Appalling Depths Of Space





Distances that Stun the Mind and Baffle Comprehension.



The stars, though appearing small to us because of their immense

distance, are in reality great and shining suns. If we were to escape

from the earth into space, the moon, Jupiter, Saturn, and eventually the

sun would become invisible. Mizar, the middle star in the tail of the

Great Bear, is forty times as heavy as the sun. To the naked eye there

are five or six thousand of these heavenly bodies visible.



Cygni is the nearest star to us in this part of the sky. Alpha Centauri,

in the constellation of Centaur, in the Southern Hemisphere, is the

nearest of all the stars. The sun is off 93,000,000 miles; multiply this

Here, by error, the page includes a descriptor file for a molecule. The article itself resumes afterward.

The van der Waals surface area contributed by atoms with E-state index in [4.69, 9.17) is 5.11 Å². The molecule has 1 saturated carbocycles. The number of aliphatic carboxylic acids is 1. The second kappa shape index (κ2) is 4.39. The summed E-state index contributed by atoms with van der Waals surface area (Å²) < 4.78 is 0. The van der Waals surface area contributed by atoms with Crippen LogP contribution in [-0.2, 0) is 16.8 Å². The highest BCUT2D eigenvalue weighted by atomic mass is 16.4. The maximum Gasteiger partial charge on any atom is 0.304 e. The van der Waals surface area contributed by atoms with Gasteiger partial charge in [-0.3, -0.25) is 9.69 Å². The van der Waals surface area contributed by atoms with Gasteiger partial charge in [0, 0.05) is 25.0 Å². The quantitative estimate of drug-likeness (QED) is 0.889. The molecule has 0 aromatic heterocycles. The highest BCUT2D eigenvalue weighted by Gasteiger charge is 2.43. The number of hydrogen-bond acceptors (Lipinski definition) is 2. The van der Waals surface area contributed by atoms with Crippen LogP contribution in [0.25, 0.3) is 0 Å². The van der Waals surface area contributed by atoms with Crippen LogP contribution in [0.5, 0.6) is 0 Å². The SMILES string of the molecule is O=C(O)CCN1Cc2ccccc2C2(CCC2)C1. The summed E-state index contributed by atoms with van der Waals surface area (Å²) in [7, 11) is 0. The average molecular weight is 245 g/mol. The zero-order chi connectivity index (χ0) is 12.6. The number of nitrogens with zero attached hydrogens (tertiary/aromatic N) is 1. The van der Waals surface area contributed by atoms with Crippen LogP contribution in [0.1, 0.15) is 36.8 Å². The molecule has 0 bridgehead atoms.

by 200,000, and the result is, roughly speaking, 20,000,000,000,000; and

this is the distance we are from Alpha Centauri. At the speed of an

electric current, 180,000 miles per second, a message to be sent from a

point on the earth's surface would go seven times around the earth in

one second. Let it be supposed that messages were sent off to the

different heavenly bodies. To reach the moon at this rate it would take

about one second. In eight minutes a message would get to the sun, and

allowing for a couple of minutes' delay, one could send a message to the

sun and get an answer all within twenty minutes. But to reach Alpha

Centauri it would take three years; and as this is the nearest of the

stars, what time must it take to get to the others? If, when Wellington

won the battle of Waterloo, in 1815, the news had been telegraphed off

immediately, there are some stars so remote that it would not yet have

reached them. To go a step further, if in 1066 the result of the Norman

Conquest had been wired to some of these stars, the message would still

be on its way.





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